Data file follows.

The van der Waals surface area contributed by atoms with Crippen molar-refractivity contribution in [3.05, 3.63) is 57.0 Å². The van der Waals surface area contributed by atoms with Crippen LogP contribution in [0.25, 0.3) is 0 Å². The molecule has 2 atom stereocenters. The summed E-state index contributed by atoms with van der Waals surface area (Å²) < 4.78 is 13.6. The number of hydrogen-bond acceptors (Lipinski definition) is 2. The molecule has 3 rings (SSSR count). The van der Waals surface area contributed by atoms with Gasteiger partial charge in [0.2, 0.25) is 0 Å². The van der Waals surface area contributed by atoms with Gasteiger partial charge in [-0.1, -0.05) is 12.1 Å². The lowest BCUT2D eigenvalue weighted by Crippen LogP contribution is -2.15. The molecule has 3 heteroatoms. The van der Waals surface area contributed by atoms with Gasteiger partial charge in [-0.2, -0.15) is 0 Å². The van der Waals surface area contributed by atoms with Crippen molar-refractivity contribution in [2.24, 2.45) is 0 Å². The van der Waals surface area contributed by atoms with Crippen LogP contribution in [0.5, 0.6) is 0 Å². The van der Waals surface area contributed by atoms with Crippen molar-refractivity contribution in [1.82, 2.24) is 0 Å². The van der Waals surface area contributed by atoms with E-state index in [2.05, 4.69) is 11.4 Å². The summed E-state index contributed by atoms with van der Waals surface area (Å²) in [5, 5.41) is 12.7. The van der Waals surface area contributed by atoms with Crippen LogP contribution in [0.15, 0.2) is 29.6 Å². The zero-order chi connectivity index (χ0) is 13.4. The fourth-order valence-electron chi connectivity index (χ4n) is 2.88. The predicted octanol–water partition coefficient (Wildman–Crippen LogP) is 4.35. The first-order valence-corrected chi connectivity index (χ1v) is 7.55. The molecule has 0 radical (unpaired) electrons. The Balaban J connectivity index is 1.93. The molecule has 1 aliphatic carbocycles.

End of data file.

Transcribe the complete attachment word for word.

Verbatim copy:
The van der Waals surface area contributed by atoms with Crippen molar-refractivity contribution in [3.05, 3.63) is 57.0 Å². The van der Waals surface area contributed by atoms with Crippen LogP contribution in [0.25, 0.3) is 0 Å². The molecule has 2 atom stereocenters. The summed E-state index contributed by atoms with van der Waals surface area (Å²) < 4.78 is 13.6. The number of hydrogen-bond acceptors (Lipinski definition) is 2. The molecule has 3 rings (SSSR count). The van der Waals surface area contributed by atoms with Gasteiger partial charge in [0.2, 0.25) is 0 Å². The van der Waals surface area contributed by atoms with Gasteiger partial charge in [-0.1, -0.05) is 12.1 Å². The lowest BCUT2D eigenvalue weighted by Crippen LogP contribution is -2.15. The molecule has 3 heteroatoms. The van der Waals surface area contributed by atoms with Gasteiger partial charge in [-0.2, -0.15) is 0 Å². The van der Waals surface area contributed by atoms with Crippen molar-refractivity contribution in [2.24, 2.45) is 0 Å². The van der Waals surface area contributed by atoms with Crippen LogP contribution in [0.5, 0.6) is 0 Å². The van der Waals surface area contributed by atoms with Crippen molar-refractivity contribution in [1.82, 2.24) is 0 Å². The van der Waals surface area contributed by atoms with E-state index in [2.05, 4.69) is 11.4 Å². The summed E-state index contributed by atoms with van der Waals surface area (Å²) in [5, 5.41) is 12.7. The van der Waals surface area contributed by atoms with Crippen LogP contribution in [0.15, 0.2) is 29.6 Å². The zero-order chi connectivity index (χ0) is 13.4. The fourth-order valence-electron chi connectivity index (χ4n) is 2.88. The predicted octanol–water partition coefficient (Wildman–Crippen LogP) is 4.35. The first-order valence-corrected chi connectivity index (χ1v) is 7.55. The molecule has 0 radical (unpaired) electrons. The Balaban J connectivity index is 1.93. The molecule has 1 aliphatic carbocycles.